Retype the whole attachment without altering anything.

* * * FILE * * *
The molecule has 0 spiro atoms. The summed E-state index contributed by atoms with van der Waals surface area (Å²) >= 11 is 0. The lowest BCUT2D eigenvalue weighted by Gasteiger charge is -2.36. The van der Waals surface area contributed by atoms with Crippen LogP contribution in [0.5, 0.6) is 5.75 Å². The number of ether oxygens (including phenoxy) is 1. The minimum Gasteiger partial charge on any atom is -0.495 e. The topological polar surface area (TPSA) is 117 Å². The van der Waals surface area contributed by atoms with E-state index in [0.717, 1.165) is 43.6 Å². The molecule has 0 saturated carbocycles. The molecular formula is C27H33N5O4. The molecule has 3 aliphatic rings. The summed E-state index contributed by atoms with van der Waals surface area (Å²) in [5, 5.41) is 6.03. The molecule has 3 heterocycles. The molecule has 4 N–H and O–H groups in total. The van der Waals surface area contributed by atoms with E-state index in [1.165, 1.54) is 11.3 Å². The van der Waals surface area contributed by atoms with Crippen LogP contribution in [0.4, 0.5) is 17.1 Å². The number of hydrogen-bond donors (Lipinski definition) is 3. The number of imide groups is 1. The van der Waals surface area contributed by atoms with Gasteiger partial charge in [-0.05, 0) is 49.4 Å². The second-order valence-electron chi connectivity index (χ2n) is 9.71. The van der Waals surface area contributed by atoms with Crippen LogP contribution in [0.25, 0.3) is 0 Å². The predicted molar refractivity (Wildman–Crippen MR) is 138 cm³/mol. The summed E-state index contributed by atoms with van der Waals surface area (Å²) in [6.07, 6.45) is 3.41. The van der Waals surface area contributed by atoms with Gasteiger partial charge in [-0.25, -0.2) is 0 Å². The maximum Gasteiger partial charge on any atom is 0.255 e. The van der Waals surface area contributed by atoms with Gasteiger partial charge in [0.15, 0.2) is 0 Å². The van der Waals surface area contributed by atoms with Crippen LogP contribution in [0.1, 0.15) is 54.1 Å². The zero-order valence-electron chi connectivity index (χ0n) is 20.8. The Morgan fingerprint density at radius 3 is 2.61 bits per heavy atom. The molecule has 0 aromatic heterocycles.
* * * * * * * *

The molecule has 0 spiro atoms. The summed E-state index contributed by atoms with van der Waals surface area (Å²) >= 11 is 0. The lowest BCUT2D eigenvalue weighted by Gasteiger charge is -2.36. The van der Waals surface area contributed by atoms with Crippen LogP contribution in [0.5, 0.6) is 5.75 Å². The number of ether oxygens (including phenoxy) is 1. The minimum Gasteiger partial charge on any atom is -0.495 e. The topological polar surface area (TPSA) is 117 Å². The van der Waals surface area contributed by atoms with E-state index in [0.717, 1.165) is 43.6 Å². The molecule has 0 saturated carbocycles. The molecular formula is C27H33N5O4. The molecule has 3 aliphatic rings. The summed E-state index contributed by atoms with van der Waals surface area (Å²) in [5, 5.41) is 6.03. The molecule has 3 heterocycles. The molecule has 4 N–H and O–H groups in total. The van der Waals surface area contributed by atoms with E-state index in [1.165, 1.54) is 11.3 Å². The van der Waals surface area contributed by atoms with Crippen LogP contribution in [0.4, 0.5) is 17.1 Å². The number of hydrogen-bond donors (Lipinski definition) is 3. The number of imide groups is 1. The van der Waals surface area contributed by atoms with Gasteiger partial charge in [-0.05, 0) is 49.4 Å². The second-order valence-electron chi connectivity index (χ2n) is 9.71. The van der Waals surface area contributed by atoms with Crippen LogP contribution in [0.25, 0.3) is 0 Å². The predicted molar refractivity (Wildman–Crippen MR) is 138 cm³/mol. The summed E-state index contributed by atoms with van der Waals surface area (Å²) in [6.07, 6.45) is 3.41. The van der Waals surface area contributed by atoms with Gasteiger partial charge in [-0.25, -0.2) is 0 Å². The maximum Gasteiger partial charge on any atom is 0.255 e. The van der Waals surface area contributed by atoms with Gasteiger partial charge in [0.15, 0.2) is 0 Å². The van der Waals surface area contributed by atoms with Crippen LogP contribution in [0.1, 0.15) is 54.1 Å². The zero-order valence-electron chi connectivity index (χ0n) is 20.8. The Morgan fingerprint density at radius 3 is 2.61 bits per heavy atom. The molecule has 0 aromatic heterocycles.